“When I was a toddler, my mother left me in a field,” Jayne continues. "She left to no return, and I only saw her again for the first time when I was twenty-four.” So great is the social stigma in Africa of birthing and raising a child with albinism that mothers abandon their children. Others aren’t able to protect their children from those who believe that body parts of albinistic people have magical powers. Ignorance and superstition have created a black market in Africa for albinistic children, who are kidnapped, sold, dismembered and murdered, their body parts used by witchdoctors as ingredients in potions and rituals. Still many others believe that those born with albinism are cursed, and they are persecuted and murdered for exactly the opposite reason. Fortunately for Jayne, her grandmother found her and brought her home.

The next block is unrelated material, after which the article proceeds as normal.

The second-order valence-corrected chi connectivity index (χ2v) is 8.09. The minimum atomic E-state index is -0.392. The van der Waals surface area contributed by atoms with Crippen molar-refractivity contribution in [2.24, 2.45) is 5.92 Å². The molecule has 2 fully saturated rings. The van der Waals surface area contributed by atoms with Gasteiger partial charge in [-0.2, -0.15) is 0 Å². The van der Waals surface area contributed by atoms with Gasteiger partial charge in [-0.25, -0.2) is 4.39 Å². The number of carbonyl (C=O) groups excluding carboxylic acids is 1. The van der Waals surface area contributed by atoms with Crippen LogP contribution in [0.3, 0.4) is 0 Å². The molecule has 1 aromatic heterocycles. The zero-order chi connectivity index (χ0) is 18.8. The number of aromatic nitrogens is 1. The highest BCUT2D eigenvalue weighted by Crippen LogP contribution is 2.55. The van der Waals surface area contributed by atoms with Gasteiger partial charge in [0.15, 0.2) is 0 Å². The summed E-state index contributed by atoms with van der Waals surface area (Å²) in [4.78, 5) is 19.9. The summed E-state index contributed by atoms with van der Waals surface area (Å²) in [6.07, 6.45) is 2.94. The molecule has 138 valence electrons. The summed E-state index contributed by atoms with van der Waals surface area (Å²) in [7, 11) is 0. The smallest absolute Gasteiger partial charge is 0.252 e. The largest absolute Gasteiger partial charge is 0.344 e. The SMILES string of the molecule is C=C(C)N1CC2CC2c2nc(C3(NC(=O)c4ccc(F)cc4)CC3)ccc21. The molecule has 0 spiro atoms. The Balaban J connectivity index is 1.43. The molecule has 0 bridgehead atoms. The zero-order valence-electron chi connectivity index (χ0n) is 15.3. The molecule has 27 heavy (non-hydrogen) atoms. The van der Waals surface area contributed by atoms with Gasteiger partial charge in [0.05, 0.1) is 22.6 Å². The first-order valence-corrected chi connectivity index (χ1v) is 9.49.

"My grandmother loved me unconditionally. She did not see me as different even when everybody else did. Now remember this is a woman who never went to school, who had zero knowledge about albinism, who could barely afford to put food on the table let alone buy sunscreen. But in the thick and thin she was always there for me. This was how strong of a woman my grandmother was, to go against everything and everyone else to raise me up,” Jayne says. The first thing Jayne’s grandmother did everyday when Jayne got home from school was check her body for signs of abuse. Children regularly came up to pinch Jayne's skin just to see it change color. Children with albinism usually attended special schools or no school at all. But Jayne’s grandmother enrolled her in a regular school with all the other kids.